It's going to be inevitable to talk about Missouri in 2009 without talking about losses--Daniel, Coffman, Maclin (probably), etc. However, there is a potentially strong identity for Missouri to carve out of what is returning...namely, threats in the running game.
Derrick Washington (5'11, 215, junior)
Derrick Washington was, to say the least, feast-or-famine in 2008.
First five games: 67 carries, 500 rushing yards, 10 TDs (plus 9 catches, 92 yards, another 2 TDs) (7.8 yards per touch)
Next two: 15 carries, 28 rushing yards, 2 TDs (plus 8 catches, 70 yards) (4.3 yards per touch)
Next four games: 59 carries, 381 rushing yards, 4 TDs (plus 7 catches, 66 yards) (6.77 yards per touch)
- Final three games: 36 carries, 127 yards, 1 TD (plus 5 catches, 49 yards) (4.3 yards per touch)
Thanks to his outstanding receiving ability, his per-touch averages were never really too terrible, but three things were clear regarding Washington: 1) his success took the Missouri offense to a stratospheric level, 2) he struggled mightily against the better rush defenses on the schedule (OU, Texas, Northwestern, OSU), and 3) he didn't look nearly as explosive at the end of the season. Now, (1) needs no explanation--matching the Daniel-Maclin-Coffman trifecta with an unstoppable running game is just about unfair. Really, (2) doesn't need an explanation either--better defenses stop good players better. That's, like, science or something. However, (3) needed a bit of an explanation...and it possibly just got one:
Why the drop-off in the second half of the season? Was Washington injured? Gary Pinkel never mentioned his tailback in his weekly injury reports, but, for what it’s worth, a relative of Washington’s recently posted on a MU message board that the tailback injured his knee in MU’s second game, which eventually required his knee to be drained to relieve swelling.
Now, this obviously wasn't a tremendously significant injury, as Washington's most productive stretch--Nevada, Buffalo and Nebraska--came after the second game. Plus, he went for 151 total yards and 2 TDs in frigid temps up in Ames late in the season. Regardless, it's as good an explanation as anything else to explain why Washington was struggling. When #24 is on, he exploits even tiny holes and runs through arm tackles. Against OU and Northwestern in particular, even when there were holes to be exploited, he was only getting 4-6 yards instead of 8-12.
Mizzou's chances for a surprise North title in 2009 rely on Washington being both healthy and productive, and while I'm 90% optimistic he will be both, his late-season struggles prevent me from being 100% optimistic.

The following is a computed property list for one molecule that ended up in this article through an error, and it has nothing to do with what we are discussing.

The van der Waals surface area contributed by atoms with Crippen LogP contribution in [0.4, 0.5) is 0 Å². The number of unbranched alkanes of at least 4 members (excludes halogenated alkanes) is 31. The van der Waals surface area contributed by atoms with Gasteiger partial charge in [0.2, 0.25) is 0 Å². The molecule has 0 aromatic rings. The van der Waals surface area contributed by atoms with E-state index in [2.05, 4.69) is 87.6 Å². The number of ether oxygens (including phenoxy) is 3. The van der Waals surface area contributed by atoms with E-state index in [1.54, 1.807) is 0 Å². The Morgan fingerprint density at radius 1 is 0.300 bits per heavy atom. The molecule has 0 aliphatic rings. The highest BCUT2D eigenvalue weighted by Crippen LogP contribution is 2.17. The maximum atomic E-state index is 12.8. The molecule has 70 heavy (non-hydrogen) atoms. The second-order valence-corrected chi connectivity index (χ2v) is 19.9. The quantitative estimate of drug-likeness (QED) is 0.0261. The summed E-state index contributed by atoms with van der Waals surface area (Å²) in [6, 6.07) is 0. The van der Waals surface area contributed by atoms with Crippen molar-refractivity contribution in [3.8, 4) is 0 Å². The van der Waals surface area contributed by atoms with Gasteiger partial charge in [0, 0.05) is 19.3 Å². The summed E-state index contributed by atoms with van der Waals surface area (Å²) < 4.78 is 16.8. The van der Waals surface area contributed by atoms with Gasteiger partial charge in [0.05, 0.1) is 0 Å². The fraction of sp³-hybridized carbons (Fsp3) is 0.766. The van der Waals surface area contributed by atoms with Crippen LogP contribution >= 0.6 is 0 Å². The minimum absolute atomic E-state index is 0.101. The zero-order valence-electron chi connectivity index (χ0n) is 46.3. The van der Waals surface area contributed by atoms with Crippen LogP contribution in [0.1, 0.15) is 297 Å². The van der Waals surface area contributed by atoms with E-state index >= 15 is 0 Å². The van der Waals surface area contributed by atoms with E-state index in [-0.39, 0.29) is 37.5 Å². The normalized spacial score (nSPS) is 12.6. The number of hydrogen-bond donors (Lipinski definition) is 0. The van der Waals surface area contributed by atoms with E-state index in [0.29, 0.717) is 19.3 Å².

De'Vion Moore (5'9, 195, sophomore)
Obviously after one season of mostly junk-time work, it's hard to get a read on De'Vion Moore's potential, but it's tempting to go in one of two extreme directions:
- Barring one big carry against Colorado, here were his stats during conference play (junk time or no): 19 carries, 69 yards (3.6 per carry), 0 TDs. Not amazing stuff. It seems clear early on that he has the ceiling of Marcus Woods and the floor of Earl Goldsmith. He's shifty but not all that productive.
- Did you see that one big carry against Colorado (4:03 of this video)? Holy crap! He got a whole and just exploded away from every defender! Kid's got some serious jets and could make a nice inside-outside combo with D-Wash in '09.
As always, reality probably lies halfway between the two extremes, but with three years of eligibility remaining, there's still plenty of potential in De'Vion to be exploited. And he certainly makes for an interesting change of pace with Washington running mostly between the tackles.
Drew Temple (5'10, 190ish, RSFr)
We obviously don't know a ton about Drew Temple at this point, but his Rivals video tells us that he runs a lot like his older brother Tony--stringing runs outside until a hole develops, then trying to explode through it--only, it appears, he maybe seeks out contact a bit more. How that translates to success at Mizzou, who the heck knows, but for as disappointing as Tony Temple was at times, I think we would all be pretty happy to have a TT proxy in the backfield for another few years, huh?